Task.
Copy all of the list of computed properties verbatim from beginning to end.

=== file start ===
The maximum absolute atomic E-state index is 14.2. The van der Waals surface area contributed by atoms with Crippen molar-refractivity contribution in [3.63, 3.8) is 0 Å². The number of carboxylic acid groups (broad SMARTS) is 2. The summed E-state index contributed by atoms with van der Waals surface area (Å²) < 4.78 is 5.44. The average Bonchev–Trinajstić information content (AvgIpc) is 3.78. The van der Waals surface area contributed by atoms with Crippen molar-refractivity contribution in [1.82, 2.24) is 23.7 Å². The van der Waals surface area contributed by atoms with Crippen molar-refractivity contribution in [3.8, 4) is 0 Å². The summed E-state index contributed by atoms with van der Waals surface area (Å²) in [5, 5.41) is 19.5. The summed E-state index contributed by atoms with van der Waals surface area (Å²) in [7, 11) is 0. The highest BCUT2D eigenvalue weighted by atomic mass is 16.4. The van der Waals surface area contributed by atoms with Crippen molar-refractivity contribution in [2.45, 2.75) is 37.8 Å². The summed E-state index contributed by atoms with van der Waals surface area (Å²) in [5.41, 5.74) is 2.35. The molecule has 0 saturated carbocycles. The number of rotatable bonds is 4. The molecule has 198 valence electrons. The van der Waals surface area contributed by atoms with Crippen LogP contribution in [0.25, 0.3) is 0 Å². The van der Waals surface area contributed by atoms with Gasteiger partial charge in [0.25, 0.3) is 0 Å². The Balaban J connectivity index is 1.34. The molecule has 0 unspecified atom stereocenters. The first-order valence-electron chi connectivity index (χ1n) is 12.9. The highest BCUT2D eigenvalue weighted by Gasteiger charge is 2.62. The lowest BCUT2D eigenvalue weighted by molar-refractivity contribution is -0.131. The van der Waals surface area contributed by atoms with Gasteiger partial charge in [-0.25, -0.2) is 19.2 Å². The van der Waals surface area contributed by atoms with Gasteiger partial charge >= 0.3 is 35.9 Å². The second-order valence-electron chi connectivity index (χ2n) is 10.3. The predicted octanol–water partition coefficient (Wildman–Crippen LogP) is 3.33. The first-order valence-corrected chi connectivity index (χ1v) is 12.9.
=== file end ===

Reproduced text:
The maximum absolute atomic E-state index is 14.2. The van der Waals surface area contributed by atoms with Crippen molar-refractivity contribution in [3.63, 3.8) is 0 Å². The number of carboxylic acid groups (broad SMARTS) is 2. The summed E-state index contributed by atoms with van der Waals surface area (Å²) < 4.78 is 5.44. The average Bonchev–Trinajstić information content (AvgIpc) is 3.78. The van der Waals surface area contributed by atoms with Crippen molar-refractivity contribution in [1.82, 2.24) is 23.7 Å². The van der Waals surface area contributed by atoms with Crippen molar-refractivity contribution in [3.8, 4) is 0 Å². The summed E-state index contributed by atoms with van der Waals surface area (Å²) in [5, 5.41) is 19.5. The summed E-state index contributed by atoms with van der Waals surface area (Å²) in [7, 11) is 0. The highest BCUT2D eigenvalue weighted by atomic mass is 16.4. The van der Waals surface area contributed by atoms with Crippen molar-refractivity contribution in [2.45, 2.75) is 37.8 Å². The summed E-state index contributed by atoms with van der Waals surface area (Å²) in [5.41, 5.74) is 2.35. The molecule has 0 saturated carbocycles. The number of rotatable bonds is 4. The molecule has 198 valence electrons. The van der Waals surface area contributed by atoms with Crippen LogP contribution in [0.25, 0.3) is 0 Å². The van der Waals surface area contributed by atoms with Gasteiger partial charge in [0.25, 0.3) is 0 Å². The Balaban J connectivity index is 1.34. The molecule has 0 unspecified atom stereocenters. The first-order valence-electron chi connectivity index (χ1n) is 12.9. The highest BCUT2D eigenvalue weighted by Gasteiger charge is 2.62. The lowest BCUT2D eigenvalue weighted by molar-refractivity contribution is -0.131. The van der Waals surface area contributed by atoms with Gasteiger partial charge in [-0.25, -0.2) is 19.2 Å². The van der Waals surface area contributed by atoms with Gasteiger partial charge >= 0.3 is 35.9 Å². The second-order valence-electron chi connectivity index (χ2n) is 10.3. The predicted octanol–water partition coefficient (Wildman–Crippen LogP) is 3.33. The first-order valence-corrected chi connectivity index (χ1v) is 12.9.